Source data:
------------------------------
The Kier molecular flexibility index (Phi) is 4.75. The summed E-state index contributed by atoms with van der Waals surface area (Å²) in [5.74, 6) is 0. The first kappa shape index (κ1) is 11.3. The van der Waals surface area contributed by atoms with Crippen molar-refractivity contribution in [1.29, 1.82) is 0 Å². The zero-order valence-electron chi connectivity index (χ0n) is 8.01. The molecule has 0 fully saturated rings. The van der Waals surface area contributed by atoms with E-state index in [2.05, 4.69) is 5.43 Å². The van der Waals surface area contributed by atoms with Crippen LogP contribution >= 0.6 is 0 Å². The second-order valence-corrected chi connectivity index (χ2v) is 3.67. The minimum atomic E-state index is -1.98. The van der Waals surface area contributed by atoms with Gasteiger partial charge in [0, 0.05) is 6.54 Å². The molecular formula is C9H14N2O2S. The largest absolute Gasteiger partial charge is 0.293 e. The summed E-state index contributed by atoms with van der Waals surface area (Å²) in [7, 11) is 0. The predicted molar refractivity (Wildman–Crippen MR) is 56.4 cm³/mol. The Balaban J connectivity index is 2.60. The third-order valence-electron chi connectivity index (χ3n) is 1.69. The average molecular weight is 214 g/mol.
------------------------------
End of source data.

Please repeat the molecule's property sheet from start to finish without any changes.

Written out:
The Kier molecular flexibility index (Phi) is 4.75. The summed E-state index contributed by atoms with van der Waals surface area (Å²) in [5.74, 6) is 0. The first kappa shape index (κ1) is 11.3. The van der Waals surface area contributed by atoms with Crippen molar-refractivity contribution in [1.29, 1.82) is 0 Å². The zero-order valence-electron chi connectivity index (χ0n) is 8.01. The molecule has 0 fully saturated rings. The van der Waals surface area contributed by atoms with E-state index in [2.05, 4.69) is 5.43 Å². The van der Waals surface area contributed by atoms with Crippen LogP contribution >= 0.6 is 0 Å². The second-order valence-corrected chi connectivity index (χ2v) is 3.67. The minimum atomic E-state index is -1.98. The van der Waals surface area contributed by atoms with Gasteiger partial charge in [0, 0.05) is 6.54 Å². The molecular formula is C9H14N2O2S. The largest absolute Gasteiger partial charge is 0.293 e. The summed E-state index contributed by atoms with van der Waals surface area (Å²) in [7, 11) is 0. The predicted molar refractivity (Wildman–Crippen MR) is 56.4 cm³/mol. The Balaban J connectivity index is 2.60. The third-order valence-electron chi connectivity index (χ3n) is 1.69. The average molecular weight is 214 g/mol.